Photo 1 — Courtesy of Michael Nürnberger
It’s not hard to feel as if we’re living in the best of times when it comes to the equipment the market has to offer. That’s surely true for amps and the vast amount of different—and sometimes complex—pedals out there. But basses? Not so much. It seems the main goal is to get prices down. There’s nothing wrong with that, of course, but most new instruments these days aren’t complicated builds. There was a time, however, when there were more of those.
I recently came across a very special instrument, which might be a good example of that time, but it’s been difficult to find out where and when it was made. I wrote a column a few years ago [“Name That Bass,” September 2013], where I asked the PG audience to help identify the maker, model, and history of a particular bass. I successfully identified the instrument thanks to the feedback, so your help will be very much appreciated once again.
Here’s the skinny: This mystery fretless 4-string (Photo 1) is equipped with two soapbar humbuckers, which are followed by both an optical pickup and a piezo bridge. The heart-shaped headstock sports four guitar tuners, which are obviously able to handle the load. The bridge is a top-loading unit that looks rather massive and modern, as opposed to a typical, folded-steel sheet style. Although the bass is loaded galore with pickups, there are no visible controls.
It’s easy to see that both the piezos and optical pickup are able to handle each string separately, and it turns out that the Hi-A humbuckers are Bartolini quad-coil pickups, which means they have dedicated coils for each string. These pickups were built from 1973 to 1978 and widely used, although most manufacturers made no use of the separate-coil feature. Besides the Hi-A, there is no logo or name anywhere else on the bass.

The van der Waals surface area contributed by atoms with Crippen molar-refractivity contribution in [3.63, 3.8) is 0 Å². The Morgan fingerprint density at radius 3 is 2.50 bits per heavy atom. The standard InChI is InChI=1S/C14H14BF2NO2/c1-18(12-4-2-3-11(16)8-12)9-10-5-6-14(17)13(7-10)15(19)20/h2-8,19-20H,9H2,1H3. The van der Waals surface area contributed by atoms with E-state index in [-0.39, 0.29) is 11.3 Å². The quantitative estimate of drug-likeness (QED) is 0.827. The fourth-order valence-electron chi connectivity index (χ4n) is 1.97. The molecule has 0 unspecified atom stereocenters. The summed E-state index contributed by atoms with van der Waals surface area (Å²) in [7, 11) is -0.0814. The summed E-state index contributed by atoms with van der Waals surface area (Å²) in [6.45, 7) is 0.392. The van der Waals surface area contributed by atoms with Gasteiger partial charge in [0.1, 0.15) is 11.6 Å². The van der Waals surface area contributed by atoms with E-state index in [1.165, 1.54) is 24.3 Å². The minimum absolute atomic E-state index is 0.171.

Photo 2 — Courtesy of Michael Nürnberger
The body’s complex 3-D shape (Photo 2) looks like something from the ’90s. It’s amazing to see how much effort went into the build, as it was probably carved by hand, including the heart-shaped headstock. Keep in mind that modern 5-axis CNC machines were new and uncommon at that time.
The instrument’s backside features a large electronics cover with 16 holes. It turns out the massive amount of electronics underneath (Photo 3) has trim pots—accessed by the holes—which allow one to separately adjust each pickup’s individual string volume.
So, while the magnetic pickup is a mid-’70s build in a ’90s-style body, the circuit board contains the hint on the manufacturer and manufacturing era for the optical pickup. K-Muse was a keyboard manufacturer who—according to Billboard magazine—introduced a guitar and bass MIDI system at the Chicago NAMM show in 1986. Roland also had such a system, but the K-Muse’s main feature was the conversion of vibration through light via an optical pickup with a light source and photosensor. (There are more details about these pickups in my “Piezo and Optical Bass Pickups” column in the September 2012 issue.)
Photo 3 — Courtesy of Michael Nürnberger
It’s beyond me why this pickup wasn’t in clear violation in regard to the original inventor and patent holder, Ron Hoag, but it appears as if there was more than one violation, since he first introduced them at NAMM in 1969. Even more so, K-Muse later either licensed or sold the technology to Gibson, who built several prototypes and branded them as Phi Tech, with the model name Photon. For whatever reason, some of these prototypes later ended up in private hands, but it’s hard to imagine this is one of them, right? Everything on this bass seems to be well planned and nothing on it points to a retrofit of any of its parts.
So, there we have it. Pickups spanning a period of two decades, a rather modern appearance, and still no clarity on this bass’ maker or build date. Again, any hints from the PG audience on who, when, and where this bass came from would be appreciated!